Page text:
I do not recall that I heard one statement by those opposing that could be supported by evidence!

Judging by what was said, I seriously doubt if some had even read the Bill.

Why is true empathy and compassion for the terminally ill enduring futile unbearable suffering so lacking with these Liberals?

I suppose the one positive point from this debacle is that one young Liberal had the conscience and courage to break away from her colleagues. In the previous conscience vote on a similar Bill in 2013, all 10 Liberals voted against – surely a statistical impossibility for an issue supported by 4 out of 5 people generally.

What a mockery of the so called tenets of the Liberal Party!!! To quote from their website – We Believe: In the inalienable rights and freedoms of all peoples; and we work towards a lean government that minimises interference in our daily lives;………..

It is fascinating to compare this “Liberal conscience” with that of the Quebec Parliament in Canada.  Quebec is or was the most Catholic province in Canada, yet In 2014, their Parliament voted 94 votes to 22 to give their adult residents assisted dying choice.

Ian Wood

Please support Annie’s right to choose. A heart wrenching plea to our politicians.

Annie has extreme suffering as her Motor Neurone Disease is progressing rapidly.

Please view her video clip here.

Then sign her petition and share the link with your friends and ask them to sign too. As at June 3, Annie’s petition had 73,000 signatures.  Since making this video clip I understand Annie can no longer speak.

To really make a difference email the photo and link to your Member of Parliament and ask them to support compassionate legislation to give choice in dying for people such as Annie.

I could not help but contrast the traumatic emotional state of Annie compared with the peaceful and happy emotional state of Ed Ness, pictured here . 

and in this video link http://www.cheknews.ca/exclusive-ed-ness-dies-peacefully-in-doctor-assisted-death-324498/

Yet Annie is dying from terminal MND and Ed dying from terminal lung cancer. 

The crucial difference is that in Canada Ed now has the assisted dying choice.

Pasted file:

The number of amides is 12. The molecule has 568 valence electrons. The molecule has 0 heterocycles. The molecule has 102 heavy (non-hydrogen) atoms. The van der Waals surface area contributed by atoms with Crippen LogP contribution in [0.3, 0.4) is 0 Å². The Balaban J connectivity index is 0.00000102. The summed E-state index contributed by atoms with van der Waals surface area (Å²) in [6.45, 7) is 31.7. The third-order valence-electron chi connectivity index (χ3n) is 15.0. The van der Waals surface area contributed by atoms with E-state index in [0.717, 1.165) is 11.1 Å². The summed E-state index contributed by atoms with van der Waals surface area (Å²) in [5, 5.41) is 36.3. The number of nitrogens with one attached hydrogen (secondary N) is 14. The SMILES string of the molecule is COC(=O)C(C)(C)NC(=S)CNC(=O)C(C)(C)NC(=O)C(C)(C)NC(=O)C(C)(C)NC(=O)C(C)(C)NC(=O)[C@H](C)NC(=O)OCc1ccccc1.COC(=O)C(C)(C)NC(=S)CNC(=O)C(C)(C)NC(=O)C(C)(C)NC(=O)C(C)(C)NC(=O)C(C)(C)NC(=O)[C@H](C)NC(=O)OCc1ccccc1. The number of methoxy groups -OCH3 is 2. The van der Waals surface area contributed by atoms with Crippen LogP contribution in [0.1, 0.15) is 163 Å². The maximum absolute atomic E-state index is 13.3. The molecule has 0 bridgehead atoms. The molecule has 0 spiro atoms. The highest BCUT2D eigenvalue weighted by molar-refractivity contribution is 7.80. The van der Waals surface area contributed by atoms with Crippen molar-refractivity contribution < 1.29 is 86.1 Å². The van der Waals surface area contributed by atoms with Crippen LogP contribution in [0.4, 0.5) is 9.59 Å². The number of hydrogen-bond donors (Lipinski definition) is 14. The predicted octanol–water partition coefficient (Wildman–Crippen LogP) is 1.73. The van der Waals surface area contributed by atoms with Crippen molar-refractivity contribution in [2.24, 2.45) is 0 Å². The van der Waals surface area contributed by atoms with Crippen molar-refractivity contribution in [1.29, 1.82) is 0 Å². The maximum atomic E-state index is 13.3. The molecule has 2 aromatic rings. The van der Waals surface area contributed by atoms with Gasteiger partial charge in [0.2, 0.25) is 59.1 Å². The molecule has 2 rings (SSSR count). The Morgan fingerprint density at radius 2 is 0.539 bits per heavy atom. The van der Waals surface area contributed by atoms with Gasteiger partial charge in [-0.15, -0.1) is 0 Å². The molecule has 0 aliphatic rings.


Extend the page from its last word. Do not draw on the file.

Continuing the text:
Both are short powerful videos that demonstrate visually to me what we are all fighting for.

We welcome the support of Canberra Quakers (The Religious Society of Friends (Canberra) Inc)

I was delighted to receive the following message on 11th May 2017.

Canberra Quakers (The Religious Society of Friends (Canberra) Inc) have joined Christians Supporting Choice for Voluntary Euthanasia in supporting the principle of choice in end of life decisions. We understand that facing the end of life in the adverse circumstances of extreme illness is very difficult for the sick person and their carers. In current circumstances, legal constraints limit the choices which a person can exercise. We would like laws providing choices, suiting the beliefs of the sick person, without threat of legal penalties.

This is a valuable indication of positive support of our aim to have legal compassionate choice in dying.

Rose’s story. Today Tonight on 7, Adelaide. Why did all 24 MPs who voted against assisted dying choice decline to appear on camera?

Reporter Rosanna Mangiarelli, Today Tonight on 7 from Adelaide: It was late last year when we started this story, when the Death with Dignity bill [in South Australia] was defeated by the narrowest of margins, 23 votes to 24. We have waited since December for those most vocal about the topic to get back to us and last week all 24 who voted against the bill declined to talk on camera about the issue.  So tonight we bring you Rose’s story, who, when the euthanasia vote was lost, made a desperate decision to take matters into her own hands.

Link to Rose’s story

Ian Wood sums up: This must be one of the most moving 6 minutes of video I have ever viewed. I feel anguish for Rose and her futile suffering, sorrow for Bernie, and anger towards our politicians who continue to deny us compassionate choice in dying and refuse to accept the overwhelming evidence in support.

I have emailed the link with my comment to my local MP, Jai Rowell, and asked him to please heed the overwhelming evidence in support.  You may wish to email the link to your MP too?

Letter to Brad Hazzard, Minister for Health – Please have positive input into the NSW assisted dying draft legislation.

My email to our new NSW Minister for Health, sent 13.2.2017

Brad Hazzard
Minister for Health

Dear Mr Hazzard